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Old 02-08-2017, 08:49 AM   #1
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no electronics, no idea

I'll be running the Erie and Trent Severn this summer. I have no electronics now. I was thinking about the Garmin GPS MAP 741 Coastal-plotter or the Garmin echomap 73D. My question, will either unit have built in maps for the above areas or will I need to buy separate chips??

Should I but one with a sounder? or just a chart plotter?? Now I have a factory simple sounder on board.

Many thanks...
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Old 02-08-2017, 09:10 AM   #2
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Greetings,
Mr. CF. Best to call Garmin to confirm what coverage is "built in" and if a chip is necessary for your trip. I know nothing about chip additions as we've always cruised in areas with the information "built in" on our Garmin units. You might ask if a chip will enhance the unit by providing greater detail/more features perhaps.
Sounder? Yes, can never have too many. The actual canal part of the TSW is well marked and you will most probably have no problems if you stay in the channels BUT once you venture out onto Georgian Bay, there are lots of "gotchas" and "oopsies" where a sounder will pay for itself many $$ over. I don't think the "S" option on Garmin products adds too much to the cost.
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Old 02-08-2017, 03:44 PM   #3
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Just so you know, much of the Erie and Champlain canals aren't well charted. I can't speak about the Trent Severn, but frankly, you don't really need a chartplotter on a canal anyway, unless you want to experience the "fun" of having your chartplotter showing you steaming along over dry land.

As for "built in" chart data, it's already obsolete when you buy the plotter. For those places where you actually need a chart, you'll want current data. You'll need to buy that, unless you run a laptop, tablet or smart phone app that allows you to use the (free) downloadable NOAA charts.

Finally, if you already have a built-in sounder, that should work fine. If you want a fish finder with a more detailed display, or forward-looking sonar, then go for it. Or if you want a 2nd sounder for redundancy. But if you're only going to display a number on the chart screen anyway, you might as well keep what you've got.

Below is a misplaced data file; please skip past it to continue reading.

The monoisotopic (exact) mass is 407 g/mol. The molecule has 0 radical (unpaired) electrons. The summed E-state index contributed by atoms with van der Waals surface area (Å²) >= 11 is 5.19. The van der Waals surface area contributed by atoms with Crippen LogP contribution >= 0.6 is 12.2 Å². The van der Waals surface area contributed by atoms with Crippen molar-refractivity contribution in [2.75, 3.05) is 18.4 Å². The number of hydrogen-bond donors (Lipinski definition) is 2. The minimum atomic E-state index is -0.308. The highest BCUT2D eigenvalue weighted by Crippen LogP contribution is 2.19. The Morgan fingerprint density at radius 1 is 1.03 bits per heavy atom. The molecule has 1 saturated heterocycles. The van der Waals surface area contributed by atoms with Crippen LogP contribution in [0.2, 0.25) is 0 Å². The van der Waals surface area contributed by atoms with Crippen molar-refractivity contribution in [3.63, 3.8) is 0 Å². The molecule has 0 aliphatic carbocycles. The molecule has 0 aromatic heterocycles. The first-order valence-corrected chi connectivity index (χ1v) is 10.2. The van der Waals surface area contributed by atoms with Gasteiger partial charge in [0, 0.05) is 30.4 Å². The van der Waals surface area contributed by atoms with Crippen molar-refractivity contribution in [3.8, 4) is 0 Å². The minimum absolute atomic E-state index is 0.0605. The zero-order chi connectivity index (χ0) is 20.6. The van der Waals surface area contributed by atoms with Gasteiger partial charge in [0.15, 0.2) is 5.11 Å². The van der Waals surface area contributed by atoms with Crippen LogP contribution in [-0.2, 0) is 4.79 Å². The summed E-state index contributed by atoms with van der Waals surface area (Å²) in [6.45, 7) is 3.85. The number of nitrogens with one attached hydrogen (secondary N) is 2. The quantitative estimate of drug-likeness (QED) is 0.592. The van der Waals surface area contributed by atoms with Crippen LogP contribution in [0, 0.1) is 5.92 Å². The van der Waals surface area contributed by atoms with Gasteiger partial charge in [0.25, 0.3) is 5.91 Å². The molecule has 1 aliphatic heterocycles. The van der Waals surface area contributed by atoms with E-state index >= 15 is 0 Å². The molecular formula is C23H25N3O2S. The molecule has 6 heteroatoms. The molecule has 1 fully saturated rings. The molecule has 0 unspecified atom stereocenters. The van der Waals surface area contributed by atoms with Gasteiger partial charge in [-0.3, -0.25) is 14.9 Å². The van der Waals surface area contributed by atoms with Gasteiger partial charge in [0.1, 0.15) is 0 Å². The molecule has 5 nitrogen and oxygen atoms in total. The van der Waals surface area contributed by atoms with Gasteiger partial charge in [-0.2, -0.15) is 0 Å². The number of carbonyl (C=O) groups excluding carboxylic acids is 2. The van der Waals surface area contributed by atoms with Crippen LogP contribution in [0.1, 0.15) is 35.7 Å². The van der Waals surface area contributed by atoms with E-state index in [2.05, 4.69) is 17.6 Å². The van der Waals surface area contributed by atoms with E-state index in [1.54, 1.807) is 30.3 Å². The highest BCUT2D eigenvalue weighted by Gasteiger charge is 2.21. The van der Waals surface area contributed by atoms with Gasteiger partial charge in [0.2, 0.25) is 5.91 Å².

I'd also look into whether your existing transducer can send data to a new plotter. I have a 2nd legacy transducer and was wondering this myself. They all seem to be made by Airmar anyway.
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Old 02-08-2017, 04:14 PM   #4
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We came throught the Erie Canal and TSW last spring. We have Raymarine electronics. They came with Navionics charts. We also had a backup system on our laptop. Never used the laptop for navigation. We found the Navionics to be very good with a couple of small errors.
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Old 02-08-2017, 05:06 PM   #5
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I guess that if you have a tablet you can get navionics app for something like 50$ and the app is for me really amazing and far enough for inland waterways. Their latest feature for autorouting is really great.
I would disgress from CaptTom in the sense that I would not get on Rideau or Trent Severn without a chartplotter as you will need to cross some quite huge lakes and it will be nice to explore them and there your chartplotter will be helpful. Moreover by law you need to have maps onboard, either paper or electronic but you need them.
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Old 02-08-2017, 07:25 PM   #6
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Garmin has proprietary Charts they produce. Most of North America comes pre loaded with the basic charts of all but the low end units. They have an upgrade to add satellite pictures and other guide book type features. Many models support wifi and an I pad or I phone can be used as a remote MFD. I would not cruise the Great Lakes with out sonar, radar and a plotter. Bent props and hull damage costs more. The GL can be very tricky. Especially up north!
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Old 02-09-2017, 06:29 AM   #7
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All you will need is the chart and an eyeball..

Hard to get very lost in a river or dug canal.
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Old 02-09-2017, 09:25 AM   #8
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Years ago on the Erie, I noticed our chartplotter showed us steaming along dry land.

Last summer on the Champlain I checked again. This time with brand-new charts in the 3-year-old Garmin chartplotter, as well as a couple of cell phone apps with updated charts and an old, 2000-era backup chartplotter with slightly older charts from a different source.

Yup, they all still show us steaming along dry land in spots:


Again, I'm only talking about the Erie Canal and Mohawk River, and the Champlain Canal and Champlain Narrows. I can't speak to other destinations, and certainly agree that if you get out into a lake, good, current electronic charts are almost essential.

I just don't believe they're much help in a canal or narrow, well-marked river.
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